self.fc1 = nn.Linear(320, 50)
        self.fc2 = nn.Linear(50, 10)

    def forward(self, x):
        x = F.relu(F.max_pool2d(self.conv1(x), 2))
        x = F.relu(F.max_pool2d(self.conv2_drop(self.conv2(x)), 2))
        x = x.view(-1, 320)
        x = F.relu(self.fc1(x))
        x = F.dropout(x, training=self.training)
        x = self.fc2(x)
        return F.log_softmax(x, dim=1)


def inception_score(imgs, batch_size=32, splits=1):
    N = len(imgs)
    dtype = torch.FloatTensor
    dataloader = torch.utils.data.DataLoader(imgs, batch_size=batch_size)
    cm = ray.get(mnist_model_ref)
    up = nn.Upsample(size=(28, 28), mode="bilinear").type(dtype)

    def get_pred(x):
        x = up(x)
        x = cm(x)
        return F.softmax(x).data.cpu().numpy()

    preds = np.zeros((N, 10))
    for i, batch in enumerate(dataloader, 0):
        batch = batch.type(dtype)
        batchv = Variable(batch)
        batch_size_i = batch.size()[0]
        preds[i * batch_size:i * batch_size + batch_size_i] = get_pred(batchv)

    # Now compute the mean kl-div
    split_scores = []
    for k in range(splits):
        part = preds[k * (N // splits):(k + 1) * (N // splits), :]
        py = np.mean(part, axis=0)
        scores = []
        for i in range(part.shape[0]):
            pyx = part[i, :]
            scores.append(entropy(pyx, py))
        split_scores.append(np.exp(np.mean(scores)))

    return np.mean(split_scores), np.std(split_scores)


The Trainable class includes a Generator and a Discriminator, each with an independent learning rate and optimizer.

class PytorchTrainable(tune.Trainable):
    def _setup(self, config):
        use_cuda = config.get("use_gpu") and torch.cuda.is_available()
        self.device = torch.device("cuda" if use_cuda else "cpu")
        self.netD = Discriminator().to(self.device)
        self.netD.apply(weights_init)
        self.netG = Generator().to(self.device)
        self.netG.apply(weights_init)
        self.criterion = nn.BCELoss()
        self.optimizerD = optim.Adam(
            self.netD.parameters(),
            lr=config.get("lr", 0.01),
            betas=(beta1, 0.999))
        self.optimizerG = optim.Adam(
            self.netG.parameters(),
            lr=config.get("lr", 0.01),
            betas=(beta1, 0.999))
        self.dataloader = get_data_loader()

    def _train(self):
        lossG, lossD, is_score = train(
            self.netD, self.netG, self.optimizerG, self.optimizerD,
            self.criterion, self.dataloader, self._iteration, self.device)
        return {"lossg": lossG, "lossd": lossD, "is_score": is_score}

    def _save(self, checkpoint_dir):
        path = os.path.join(checkpoint_dir, "checkpoint")
        torch.save({
            "netDmodel": self.netD.state_dict(),
            "netGmodel": self.netG.state_dict(),
            "optimD": self.optimizerD.state_dict(),
            "optimG": self.optimizerG.state_dict(),
        }, path)

        return checkpoint_dir

    def _restore(self, checkpoint_dir):
        path = os.path.join(checkpoint_dir, "checkpoint")
        checkpoint = torch.load(path)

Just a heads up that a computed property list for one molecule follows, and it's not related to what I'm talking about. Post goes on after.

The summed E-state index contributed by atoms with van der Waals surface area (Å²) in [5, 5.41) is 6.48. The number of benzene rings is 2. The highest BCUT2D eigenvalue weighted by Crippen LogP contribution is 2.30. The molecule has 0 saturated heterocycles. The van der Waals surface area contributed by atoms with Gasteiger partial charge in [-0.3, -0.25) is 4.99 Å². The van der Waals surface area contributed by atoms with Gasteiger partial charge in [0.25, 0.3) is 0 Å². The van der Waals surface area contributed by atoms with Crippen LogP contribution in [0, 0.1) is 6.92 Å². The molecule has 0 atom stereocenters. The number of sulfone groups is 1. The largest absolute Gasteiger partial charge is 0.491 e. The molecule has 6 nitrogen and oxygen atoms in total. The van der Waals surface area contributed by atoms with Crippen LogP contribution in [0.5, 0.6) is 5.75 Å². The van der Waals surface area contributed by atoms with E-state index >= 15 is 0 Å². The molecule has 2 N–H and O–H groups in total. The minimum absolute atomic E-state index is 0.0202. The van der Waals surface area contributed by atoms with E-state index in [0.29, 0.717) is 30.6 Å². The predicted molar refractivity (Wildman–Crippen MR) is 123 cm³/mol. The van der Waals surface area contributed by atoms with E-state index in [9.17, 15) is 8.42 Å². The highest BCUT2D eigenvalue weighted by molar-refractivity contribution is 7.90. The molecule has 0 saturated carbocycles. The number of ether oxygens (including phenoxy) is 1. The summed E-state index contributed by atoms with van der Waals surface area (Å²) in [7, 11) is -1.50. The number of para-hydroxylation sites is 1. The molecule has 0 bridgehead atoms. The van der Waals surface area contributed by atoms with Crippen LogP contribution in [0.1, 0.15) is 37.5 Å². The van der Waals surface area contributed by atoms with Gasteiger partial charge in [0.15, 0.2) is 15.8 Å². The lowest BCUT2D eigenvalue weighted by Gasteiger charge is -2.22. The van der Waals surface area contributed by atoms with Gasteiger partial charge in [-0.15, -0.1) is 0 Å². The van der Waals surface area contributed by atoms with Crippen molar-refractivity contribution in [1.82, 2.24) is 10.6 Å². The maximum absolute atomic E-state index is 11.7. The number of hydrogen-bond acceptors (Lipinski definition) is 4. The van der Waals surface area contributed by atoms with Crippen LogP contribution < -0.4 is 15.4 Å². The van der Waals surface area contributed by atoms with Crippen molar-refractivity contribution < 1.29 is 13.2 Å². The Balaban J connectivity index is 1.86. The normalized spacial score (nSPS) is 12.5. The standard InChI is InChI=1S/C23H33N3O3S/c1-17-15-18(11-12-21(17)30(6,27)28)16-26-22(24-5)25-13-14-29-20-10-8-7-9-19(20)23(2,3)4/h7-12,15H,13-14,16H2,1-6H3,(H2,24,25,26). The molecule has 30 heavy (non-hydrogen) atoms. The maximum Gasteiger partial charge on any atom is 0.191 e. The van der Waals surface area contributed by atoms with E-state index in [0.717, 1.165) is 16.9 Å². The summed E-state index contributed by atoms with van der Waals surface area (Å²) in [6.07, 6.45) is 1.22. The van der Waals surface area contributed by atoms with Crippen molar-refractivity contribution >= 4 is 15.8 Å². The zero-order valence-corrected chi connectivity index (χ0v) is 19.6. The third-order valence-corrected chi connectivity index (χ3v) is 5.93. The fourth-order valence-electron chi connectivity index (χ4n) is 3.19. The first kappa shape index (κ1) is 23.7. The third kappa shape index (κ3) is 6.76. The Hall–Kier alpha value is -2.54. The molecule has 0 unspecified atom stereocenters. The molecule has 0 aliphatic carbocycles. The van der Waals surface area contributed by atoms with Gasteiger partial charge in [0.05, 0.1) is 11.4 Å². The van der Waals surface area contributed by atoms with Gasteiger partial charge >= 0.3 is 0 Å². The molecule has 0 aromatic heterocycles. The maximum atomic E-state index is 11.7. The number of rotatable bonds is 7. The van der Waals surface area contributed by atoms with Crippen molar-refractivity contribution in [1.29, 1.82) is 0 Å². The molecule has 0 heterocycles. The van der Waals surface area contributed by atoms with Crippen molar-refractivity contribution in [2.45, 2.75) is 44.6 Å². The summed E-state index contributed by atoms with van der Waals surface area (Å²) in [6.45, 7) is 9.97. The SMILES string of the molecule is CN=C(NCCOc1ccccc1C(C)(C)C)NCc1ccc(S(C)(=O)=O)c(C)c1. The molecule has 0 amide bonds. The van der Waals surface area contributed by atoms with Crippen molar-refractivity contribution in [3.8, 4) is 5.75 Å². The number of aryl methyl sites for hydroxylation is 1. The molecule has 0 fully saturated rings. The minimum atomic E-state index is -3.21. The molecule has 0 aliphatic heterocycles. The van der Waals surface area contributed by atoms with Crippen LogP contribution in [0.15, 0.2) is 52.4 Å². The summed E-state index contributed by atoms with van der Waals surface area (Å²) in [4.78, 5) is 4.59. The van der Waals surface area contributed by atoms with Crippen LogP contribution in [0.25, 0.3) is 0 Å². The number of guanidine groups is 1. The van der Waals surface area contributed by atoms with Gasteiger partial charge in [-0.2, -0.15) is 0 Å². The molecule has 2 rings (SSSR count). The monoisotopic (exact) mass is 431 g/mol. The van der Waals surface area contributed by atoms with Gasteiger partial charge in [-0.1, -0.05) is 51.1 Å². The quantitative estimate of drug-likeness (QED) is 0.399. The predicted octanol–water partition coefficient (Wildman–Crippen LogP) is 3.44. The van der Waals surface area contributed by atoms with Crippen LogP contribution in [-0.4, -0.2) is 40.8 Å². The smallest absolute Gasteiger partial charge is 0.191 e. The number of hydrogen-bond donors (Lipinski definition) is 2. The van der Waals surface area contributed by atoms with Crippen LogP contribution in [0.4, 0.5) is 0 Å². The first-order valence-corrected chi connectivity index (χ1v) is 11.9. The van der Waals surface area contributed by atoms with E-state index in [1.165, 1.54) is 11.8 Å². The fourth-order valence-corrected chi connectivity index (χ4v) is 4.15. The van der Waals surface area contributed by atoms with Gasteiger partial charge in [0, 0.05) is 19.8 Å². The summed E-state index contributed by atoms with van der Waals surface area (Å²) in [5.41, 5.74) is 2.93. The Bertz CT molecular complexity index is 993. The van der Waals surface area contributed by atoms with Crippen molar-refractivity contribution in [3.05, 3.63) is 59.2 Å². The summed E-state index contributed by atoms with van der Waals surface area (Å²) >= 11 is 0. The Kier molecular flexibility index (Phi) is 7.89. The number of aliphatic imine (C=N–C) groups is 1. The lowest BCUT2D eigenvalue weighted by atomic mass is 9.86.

self.netD.load_state_dict(checkpoint["netDmodel"])
        self.netG.load_state_dict(checkpoint["netGmodel"])
        self.optimizerD.load_state_dict(checkpoint["optimD"])
        self.optimizerG.load_state_dict(checkpoint["optimG"])

    def reset_config(self, new_config):
        del self.optimizerD
        del self.optimizerG
        self.optimizerD = optim.Adam(
            self.netD.parameters(),
            lr=new_config.get("netD_lr"),
            betas=(beta1, 0.999))
        self.optimizerG = optim.Adam(
            self.netG.parameters(),
            lr=new_config.get("netG_lr"),
            betas=(beta1, 0.999))
        self.config = new_config
        return True


We specify inception score as the metric and start the tuning:

    scheduler = PopulationBasedTraining(
        time_attr="training_iteration",
        metric="is_score",
        mode="max",
        perturbation_interval=5,
        hyperparam_mutations={
            # distribution for resampling
            "netG_lr": lambda: np.random.uniform(1e-2, 1e-5),
            "netD_lr": lambda: np.random.uniform(1e-2, 1e-5),
        })

    tune_iter = 5 if args.smoke_test else 300
    analysis = tune.run(
        PytorchTrainable,
        name="pbt_dcgan_mnist",
        scheduler=scheduler,
        reuse_actors=True,
        verbose=1,
        checkpoint_at_end=True,
        stop={
            "training_iteration": tune_iter,
        },
        num_samples=8,
        config={
            "netG_lr": tune.sample_from(
                lambda spec: random.choice([0.0001, 0.0002, 0.0005])),
            "netD_lr": tune.sample_from(
                lambda spec: random.choice([0.0001, 0.0002, 0.0005]))
        })

The trained Generator models can be loaded from checkpoints, and generate images from noise signals.

_images/tune_advanced_dcgan_generated.gif

Visualize the increasing inception score from the training logs.

lossG = [df['is_score'].tolist() for df in list(analysis.trial_dataframes.values())]

plt.figure(figsize=(10,5))
plt.title("Inception Score During Training")
for i, lossg in enumerate(lossG):
    plt.plot(lossg,label=i)

plt.xlabel("iterations")
plt.ylabel("is_score")
plt.legend()
plt.show()
_images/tune_advanced_dcgan_inscore.png

And the Generator loss:

lossG = [df['lossg'].tolist() for df in list(analysis.trial_dataframes.values())]

plt.figure(figsize=(10,5))
plt.title("Generator Loss During Training")
for i, lossg in enumerate(lossG):
    plt.plot(lossg,label=i)

plt.xlabel("iterations")
plt.ylabel("LossG")
plt.legend()
plt.show()
_images/tune_advanced_dcgan_Gloss.png

Training of the MNist Generator takes about several minutes. The example can be easily altered to generate images for other dataset, e.g. cifar10 or LSUN.